One of my favorite genres is space opera. What is that you may ask? Contrary to popular belief this is not space opera.
A definition is space opera is a subgenre of speculative fiction or science fiction that emphasizes romantic, often melodramatic adventure, set mainly or entirely in space, generally involving conflict between opponents possessing powerful (and sometimes quite fanciful) technologies and abilities. Perhaps the most significant trait of space opera is that settings, characters, battles, powers, and themes tend to be very large-scale. Space operas emerged in the 1930s and they have continued to be produced in literature, film, comics and video games.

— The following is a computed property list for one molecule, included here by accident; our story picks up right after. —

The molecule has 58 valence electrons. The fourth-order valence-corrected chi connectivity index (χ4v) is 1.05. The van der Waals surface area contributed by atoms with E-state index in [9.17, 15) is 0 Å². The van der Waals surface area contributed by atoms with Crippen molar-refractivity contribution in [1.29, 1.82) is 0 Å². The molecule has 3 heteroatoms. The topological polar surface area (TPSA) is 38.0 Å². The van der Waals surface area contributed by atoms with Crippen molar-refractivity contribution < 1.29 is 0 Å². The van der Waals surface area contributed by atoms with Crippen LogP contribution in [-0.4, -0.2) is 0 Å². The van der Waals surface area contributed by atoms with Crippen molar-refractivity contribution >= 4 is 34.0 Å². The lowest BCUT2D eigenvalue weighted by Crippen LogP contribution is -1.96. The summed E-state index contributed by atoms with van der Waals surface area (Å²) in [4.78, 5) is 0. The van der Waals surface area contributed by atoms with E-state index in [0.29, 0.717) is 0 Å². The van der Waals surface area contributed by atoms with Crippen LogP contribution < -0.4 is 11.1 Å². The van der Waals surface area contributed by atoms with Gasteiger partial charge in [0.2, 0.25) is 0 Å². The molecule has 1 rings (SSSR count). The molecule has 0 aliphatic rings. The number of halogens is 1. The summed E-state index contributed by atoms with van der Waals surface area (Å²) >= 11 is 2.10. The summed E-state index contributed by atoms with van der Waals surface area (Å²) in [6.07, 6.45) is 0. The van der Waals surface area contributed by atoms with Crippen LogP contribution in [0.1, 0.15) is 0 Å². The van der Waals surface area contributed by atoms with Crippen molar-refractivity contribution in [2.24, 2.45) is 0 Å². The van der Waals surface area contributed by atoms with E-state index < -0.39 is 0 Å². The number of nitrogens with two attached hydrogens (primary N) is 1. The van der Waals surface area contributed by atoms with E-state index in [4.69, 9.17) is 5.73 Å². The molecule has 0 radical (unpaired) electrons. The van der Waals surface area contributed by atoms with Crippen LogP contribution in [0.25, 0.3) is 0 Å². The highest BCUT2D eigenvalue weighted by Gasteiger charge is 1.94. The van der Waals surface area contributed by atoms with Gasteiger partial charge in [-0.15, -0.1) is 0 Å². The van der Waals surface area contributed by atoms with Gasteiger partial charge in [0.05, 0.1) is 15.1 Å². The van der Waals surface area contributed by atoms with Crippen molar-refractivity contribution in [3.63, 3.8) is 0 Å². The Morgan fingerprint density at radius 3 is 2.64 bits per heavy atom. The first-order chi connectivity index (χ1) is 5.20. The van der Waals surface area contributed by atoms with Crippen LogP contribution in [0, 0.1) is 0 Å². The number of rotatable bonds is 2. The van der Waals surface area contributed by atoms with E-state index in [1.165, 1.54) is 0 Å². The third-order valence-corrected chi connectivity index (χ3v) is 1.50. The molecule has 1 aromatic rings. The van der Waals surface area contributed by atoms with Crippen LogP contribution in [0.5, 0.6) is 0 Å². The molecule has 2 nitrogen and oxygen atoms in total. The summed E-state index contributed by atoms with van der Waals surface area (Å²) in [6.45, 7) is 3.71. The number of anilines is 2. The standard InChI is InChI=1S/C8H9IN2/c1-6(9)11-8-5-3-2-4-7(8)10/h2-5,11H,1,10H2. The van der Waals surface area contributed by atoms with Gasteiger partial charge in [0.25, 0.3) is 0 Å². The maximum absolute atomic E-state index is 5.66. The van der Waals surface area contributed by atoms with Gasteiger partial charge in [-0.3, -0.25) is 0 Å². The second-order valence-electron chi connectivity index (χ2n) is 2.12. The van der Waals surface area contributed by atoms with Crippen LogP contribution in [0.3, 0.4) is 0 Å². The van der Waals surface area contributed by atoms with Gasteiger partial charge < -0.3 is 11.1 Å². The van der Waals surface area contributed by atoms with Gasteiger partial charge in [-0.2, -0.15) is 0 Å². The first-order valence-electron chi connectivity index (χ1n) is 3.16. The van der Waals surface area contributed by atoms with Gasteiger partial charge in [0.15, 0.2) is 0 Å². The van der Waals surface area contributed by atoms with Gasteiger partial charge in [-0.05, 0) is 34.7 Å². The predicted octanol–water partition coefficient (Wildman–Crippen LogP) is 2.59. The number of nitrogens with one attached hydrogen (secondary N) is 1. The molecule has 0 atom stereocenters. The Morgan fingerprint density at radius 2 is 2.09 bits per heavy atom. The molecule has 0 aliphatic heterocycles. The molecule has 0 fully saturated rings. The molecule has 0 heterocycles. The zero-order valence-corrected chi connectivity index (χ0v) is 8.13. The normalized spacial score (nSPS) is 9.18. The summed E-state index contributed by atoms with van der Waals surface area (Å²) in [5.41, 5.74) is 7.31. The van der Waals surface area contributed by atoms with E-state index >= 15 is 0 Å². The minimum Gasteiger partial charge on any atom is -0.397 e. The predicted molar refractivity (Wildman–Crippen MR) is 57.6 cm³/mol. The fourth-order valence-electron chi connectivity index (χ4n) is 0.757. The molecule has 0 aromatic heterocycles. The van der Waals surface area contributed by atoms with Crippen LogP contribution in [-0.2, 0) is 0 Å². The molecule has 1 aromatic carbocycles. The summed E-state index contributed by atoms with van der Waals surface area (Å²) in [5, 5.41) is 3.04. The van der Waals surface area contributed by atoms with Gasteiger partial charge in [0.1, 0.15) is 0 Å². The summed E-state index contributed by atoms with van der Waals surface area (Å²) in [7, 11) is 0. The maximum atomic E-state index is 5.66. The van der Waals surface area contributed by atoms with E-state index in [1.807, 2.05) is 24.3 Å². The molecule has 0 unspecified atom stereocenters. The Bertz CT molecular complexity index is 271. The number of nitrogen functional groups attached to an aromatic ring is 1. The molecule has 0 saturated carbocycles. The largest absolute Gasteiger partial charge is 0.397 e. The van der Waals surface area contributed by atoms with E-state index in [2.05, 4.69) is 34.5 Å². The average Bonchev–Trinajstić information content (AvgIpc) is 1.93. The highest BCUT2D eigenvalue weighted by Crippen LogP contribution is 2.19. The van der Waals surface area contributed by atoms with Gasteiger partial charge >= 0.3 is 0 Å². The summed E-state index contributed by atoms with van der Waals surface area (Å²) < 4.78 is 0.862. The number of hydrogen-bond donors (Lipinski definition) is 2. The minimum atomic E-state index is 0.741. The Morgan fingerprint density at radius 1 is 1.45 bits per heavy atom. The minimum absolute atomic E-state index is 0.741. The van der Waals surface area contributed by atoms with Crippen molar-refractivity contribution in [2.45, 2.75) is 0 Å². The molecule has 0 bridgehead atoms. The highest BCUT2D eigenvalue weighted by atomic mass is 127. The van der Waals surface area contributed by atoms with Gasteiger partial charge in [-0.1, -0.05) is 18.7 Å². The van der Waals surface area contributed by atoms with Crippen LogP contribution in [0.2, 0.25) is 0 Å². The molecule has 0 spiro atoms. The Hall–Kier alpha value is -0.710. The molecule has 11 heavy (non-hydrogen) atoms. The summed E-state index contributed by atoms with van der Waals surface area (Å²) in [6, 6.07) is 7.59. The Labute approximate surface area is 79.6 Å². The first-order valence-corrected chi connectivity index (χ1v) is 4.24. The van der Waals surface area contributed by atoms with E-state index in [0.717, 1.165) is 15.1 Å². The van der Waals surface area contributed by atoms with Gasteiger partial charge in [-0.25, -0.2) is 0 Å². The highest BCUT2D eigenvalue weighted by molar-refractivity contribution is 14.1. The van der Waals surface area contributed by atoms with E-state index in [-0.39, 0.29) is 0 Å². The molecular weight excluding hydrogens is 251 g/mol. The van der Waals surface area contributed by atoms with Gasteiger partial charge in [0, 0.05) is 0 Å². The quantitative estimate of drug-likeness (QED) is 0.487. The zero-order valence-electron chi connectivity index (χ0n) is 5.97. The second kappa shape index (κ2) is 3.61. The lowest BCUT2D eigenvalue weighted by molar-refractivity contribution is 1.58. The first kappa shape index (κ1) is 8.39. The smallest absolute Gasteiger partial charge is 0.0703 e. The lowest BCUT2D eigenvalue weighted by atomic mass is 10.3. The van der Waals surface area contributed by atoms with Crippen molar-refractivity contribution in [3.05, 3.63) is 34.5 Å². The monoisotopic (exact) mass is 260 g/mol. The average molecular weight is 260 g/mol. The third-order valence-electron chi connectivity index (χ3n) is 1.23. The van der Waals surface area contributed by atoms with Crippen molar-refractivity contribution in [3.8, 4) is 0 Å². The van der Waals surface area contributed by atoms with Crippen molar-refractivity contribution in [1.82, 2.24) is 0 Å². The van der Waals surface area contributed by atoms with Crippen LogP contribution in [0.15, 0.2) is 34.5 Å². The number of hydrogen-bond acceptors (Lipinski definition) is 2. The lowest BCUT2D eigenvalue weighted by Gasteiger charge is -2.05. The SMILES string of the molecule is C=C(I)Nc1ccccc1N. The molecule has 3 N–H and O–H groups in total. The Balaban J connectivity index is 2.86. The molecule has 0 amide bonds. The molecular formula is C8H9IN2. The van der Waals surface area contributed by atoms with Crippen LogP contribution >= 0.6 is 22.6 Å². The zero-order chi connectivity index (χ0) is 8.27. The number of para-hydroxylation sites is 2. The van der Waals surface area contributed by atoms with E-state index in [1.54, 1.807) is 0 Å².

There have been a number of notable space opera books such as the Foundationseries by Isaac Asimov, the Ender’s Game series by Orson Scott Card or the popularHonor Harrington series by David Weber. And of course many of us grew up watching the famous animated television series Star Blazers, which for some was their first introduction to space opera. Yes, I admit it. I will sometimes sing the opening song out loud just because. And I submit that only diehard fans of the show have the 3rd series The Bolar Wars (yes I have it).
One of the more famous televised space operas is the critically acclaimed re-imagining of Battlestar Galactica by Ronald D. Moore. Arguably the most well-known space opera is the Star Wars franchise by George Lucas. Much has been made of the prominence of Black characters in the much anticipated Star Wars: The Force Awakens with the co-starring role of John Boyega as Finn.